“A good upbringing means not that you won’t spill sauce on the tablecloth, but that you won’t notice it when someone else does.”* — Anton Chekhov
*Excellent for me as I’m a clumsy eater.
The following four simple dips recipes can also be used in place of dressing on a salad (use about a tablespoon). For dips, slice carrots, cucumbers and bell peppers/capsicum into strips as an appetiser.
I love hummus. When I first switched to eating this way, I had hummus daily on my salad. When I eat bread, I layer this on thick and add sliced tomatoes, chilli flakes, and a sprinkling of seeds.
Store-bought hummus never tastes as good as homemade. My cousin gave me this recipe from her aunt (who is Turkish), which I adapted to suit my tastes.
Oil-Free Hummus Recipe
- 1.5 cups of boiled chickpeas – either soaked overnight and then boiled until tender; or 1 can, drained, but save the water.
- 1 tablespoon pure tahini (ground sesame paste; crushing the seeds releases their oil, so there’s no need for a separate preservative)
- about 2 tablespoons of the chickpea water or plain water
- juice of 1 lemon
- ½ teaspoon rock or sea salt or to taste
- ½ teaspoon of ground cumin
- ¼ teaspoon of ground chilli powder (optional)
- 1-2 cloves of garlic, minced (optional)
• Throw the chickpeas into a blender and pulse.
• Add the rest of the ingredients and pulse again until the texture is creamy.
• Transfer to a glass container. It will keep for about a week.
The recipe normally includes garlic. I love garlic but I also like having a social life (the smell comes out in the breath and sweat) so I prefer mine without. Traditionally, hummus is made with olive oil, both in the mix and after as a swirl of garnish. I prefer to make mine without oil (except that which comes naturally in the tahini).
Travel (or Lazy) Hummus Version
No blender? No fear! Follow the above instructions but instead of using a blender or food processor, just use a fork and manually mash everything in a large bowl. It doesn’t get smooth but it’s just as delicious. It’s super quick, with nothing complicated to clean afterwards.
Jamie Oliver makes a spicy bowl+fork version using dried red chillies, which does away with the tahini too. Another one good for travelling.
To make another popular Middle Eastern dip, baba ganoush: replace the chickpeas with eggplant/aubergine: 1 medium, either roasted, or seared on top of a stove until the insides are soft and mushy. Follow the rest of the above recipe.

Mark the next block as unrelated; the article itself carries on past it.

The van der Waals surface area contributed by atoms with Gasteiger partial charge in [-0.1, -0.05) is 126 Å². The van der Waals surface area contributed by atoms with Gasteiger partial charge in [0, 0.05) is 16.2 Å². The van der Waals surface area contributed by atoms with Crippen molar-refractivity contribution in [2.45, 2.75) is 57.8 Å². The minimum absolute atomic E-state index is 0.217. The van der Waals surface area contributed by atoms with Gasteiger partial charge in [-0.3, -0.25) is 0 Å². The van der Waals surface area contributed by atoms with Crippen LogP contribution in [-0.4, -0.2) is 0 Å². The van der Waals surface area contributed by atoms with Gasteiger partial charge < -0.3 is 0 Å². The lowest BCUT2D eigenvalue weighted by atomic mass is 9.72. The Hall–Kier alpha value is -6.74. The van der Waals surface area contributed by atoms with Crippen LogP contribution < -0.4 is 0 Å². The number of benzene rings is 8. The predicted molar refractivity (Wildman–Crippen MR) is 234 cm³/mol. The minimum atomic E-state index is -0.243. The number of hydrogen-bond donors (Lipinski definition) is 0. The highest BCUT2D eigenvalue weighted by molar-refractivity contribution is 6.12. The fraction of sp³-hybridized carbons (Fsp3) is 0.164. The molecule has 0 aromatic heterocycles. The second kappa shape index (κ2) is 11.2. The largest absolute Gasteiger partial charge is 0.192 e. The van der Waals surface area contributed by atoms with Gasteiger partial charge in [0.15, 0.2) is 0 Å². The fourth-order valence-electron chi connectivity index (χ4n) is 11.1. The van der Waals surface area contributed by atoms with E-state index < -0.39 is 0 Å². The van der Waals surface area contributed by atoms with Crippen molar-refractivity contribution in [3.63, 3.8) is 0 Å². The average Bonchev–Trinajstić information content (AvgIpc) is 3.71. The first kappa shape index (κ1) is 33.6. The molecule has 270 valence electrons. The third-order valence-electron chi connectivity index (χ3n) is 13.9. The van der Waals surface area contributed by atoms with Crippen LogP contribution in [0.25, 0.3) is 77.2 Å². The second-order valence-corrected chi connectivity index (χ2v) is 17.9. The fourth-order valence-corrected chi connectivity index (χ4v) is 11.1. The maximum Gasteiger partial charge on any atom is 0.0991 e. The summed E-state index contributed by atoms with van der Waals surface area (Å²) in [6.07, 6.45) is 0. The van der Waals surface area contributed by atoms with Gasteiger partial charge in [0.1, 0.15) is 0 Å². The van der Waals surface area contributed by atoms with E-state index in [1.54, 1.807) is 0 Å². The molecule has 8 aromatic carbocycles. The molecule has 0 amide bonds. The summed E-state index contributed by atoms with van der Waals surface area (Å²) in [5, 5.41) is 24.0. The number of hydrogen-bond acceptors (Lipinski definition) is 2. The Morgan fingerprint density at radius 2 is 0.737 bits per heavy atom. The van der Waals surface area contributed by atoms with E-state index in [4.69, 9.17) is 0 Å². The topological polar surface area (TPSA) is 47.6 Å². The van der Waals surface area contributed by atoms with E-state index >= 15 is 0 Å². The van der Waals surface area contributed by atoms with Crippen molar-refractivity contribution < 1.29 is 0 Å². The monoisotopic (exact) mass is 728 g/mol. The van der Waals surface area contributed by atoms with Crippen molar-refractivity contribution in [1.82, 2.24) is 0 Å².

Simple Semi Guacamole Recipe
- 1 avocado, ripe (has a slight give when skin is pressed)
- juice of ½ lime
- pinch of rock or sea salt or chilli flakes
• Slice the avocado, remove the skin and stone.
• Mash with a fork until creamy.
• Add lime juice and salt (or chilli flakes, if omitting salt).
• Mash again.
This version omits the other common ingredients for guacamole: ½ finely chopped onion, 1 minced garlic clove, 1 chopped fresh green chilli and a handful of coriander/cilantro leaves finely chopped. Mainly because I’m lazy and can’t tolerate onions, but I found that distilling the recipe to its basics also works fine.
Best eaten fresh as the avocado goes a bit sad and brown when kept for later (though the lime juice helps it from oxidising too much).
Chilli Peanut Dip Recipe
This recipe is from The Health Awareness Centre.
To make fresh tamarind juice: put a handful of tamarind in a bowl and add water. Let it soak for half an hour. Squeeze and strain. The water keeps in the fridge for a week, but I usually make whatever I need each time. Alternatively, water down tamarind paste from a jar until it’s a watery pourable consistency.
- 2 cups raw unsalted peanuts
- ¾ cup tamarind juice
- 1 heaped teaspoon red chilli powder (or to taste)
- ¼ tsp rock or sea salt (optional)
• Roast the peanuts. As I don’t have an oven, I “dry fry” them stovetop in a pan until they turn dark and make popping sounds.
• After they cool, grind them to a powder in a blender.
• Put them in a bowl and add the red chilli powder (and salt, if adding).
• Add the tamarind juice until the consistency is good for dipping (similar to pureed commercial salsa).
You can mix all of it in the blender but I prefer to grind only the peanuts in it, then mix the rest by hand.
Quick Salsa Recipe
- 4 firm medium tomatoes, finely cubed
- large handful fresh coriander/cilantro, finely chopped
- ½-1 fresh garlic, minced
- ½ small onion (I react badly to it, so I use the green stalks from 2 spring onions instead), finely chopped
- 1 fresh green chilli, finely chopped (optional)
- ¼ tsp rock or sea salt (optional)
- juice from 1 lime
• Simply chop and mix well.
• What really makes this pop is being generous with the coriander/cilantro.
• Refrigerate for an hour before serving. Should keep in the fridge for a week, though mine is long gone by then.
“I ate his liver with some fava beans and a nice Chianti.” — Hannibal Lector
The latest from Alexander McCall Smith’s delightful Number One Ladies’ Detective Agency series is The Handsome Man’s De Luxe Café. It’s as delicious (so to speak) as the rest – morality tales mixed with solving mysteries. This one involves an excellent meal.
After living on what even I would call plain food, two sisters in 19th century Denmark allow their French refugee housekeeper to cook them a grand meal when she wins some money. Food, we learn, can be transforming. Watch Babette’s Feast, directed by Gabriel Axel.
Religion, food and betrayal: The Last Supper has it all. Leonardo da Vinci painted this fresco on the dining hall wall of Santa Maria delle Grazie in Milan, Italy. (A bit ominous for diners, surely, given the title and subject matter.) Love that conspiracy theories about a painting (regarding wine, women and other puzzles) still persist today, more than 500 years after it was completed.